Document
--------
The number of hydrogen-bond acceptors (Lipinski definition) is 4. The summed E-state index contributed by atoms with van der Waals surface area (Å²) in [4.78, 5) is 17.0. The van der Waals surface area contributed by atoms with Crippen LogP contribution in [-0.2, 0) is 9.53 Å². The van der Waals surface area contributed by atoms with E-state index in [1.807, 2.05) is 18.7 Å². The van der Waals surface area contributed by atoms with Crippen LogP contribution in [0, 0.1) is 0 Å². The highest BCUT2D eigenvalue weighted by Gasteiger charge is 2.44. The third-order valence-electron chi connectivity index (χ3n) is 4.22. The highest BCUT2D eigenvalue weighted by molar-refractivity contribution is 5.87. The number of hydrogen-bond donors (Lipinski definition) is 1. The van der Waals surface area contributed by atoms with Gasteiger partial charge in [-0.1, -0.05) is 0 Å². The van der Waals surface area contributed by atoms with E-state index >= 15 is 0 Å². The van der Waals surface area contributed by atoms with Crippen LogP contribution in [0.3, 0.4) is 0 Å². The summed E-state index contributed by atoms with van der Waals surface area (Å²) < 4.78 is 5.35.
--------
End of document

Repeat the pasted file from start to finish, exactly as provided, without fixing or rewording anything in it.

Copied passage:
The number of hydrogen-bond acceptors (Lipinski definition) is 4. The summed E-state index contributed by atoms with van der Waals surface area (Å²) in [4.78, 5) is 17.0. The van der Waals surface area contributed by atoms with Crippen LogP contribution in [-0.2, 0) is 9.53 Å². The van der Waals surface area contributed by atoms with E-state index in [1.807, 2.05) is 18.7 Å². The van der Waals surface area contributed by atoms with Crippen LogP contribution in [0, 0.1) is 0 Å². The highest BCUT2D eigenvalue weighted by Gasteiger charge is 2.44. The third-order valence-electron chi connectivity index (χ3n) is 4.22. The highest BCUT2D eigenvalue weighted by molar-refractivity contribution is 5.87. The number of hydrogen-bond donors (Lipinski definition) is 1. The van der Waals surface area contributed by atoms with Gasteiger partial charge in [-0.1, -0.05) is 0 Å². The van der Waals surface area contributed by atoms with E-state index >= 15 is 0 Å². The van der Waals surface area contributed by atoms with Crippen LogP contribution in [0.3, 0.4) is 0 Å². The summed E-state index contributed by atoms with van der Waals surface area (Å²) < 4.78 is 5.35.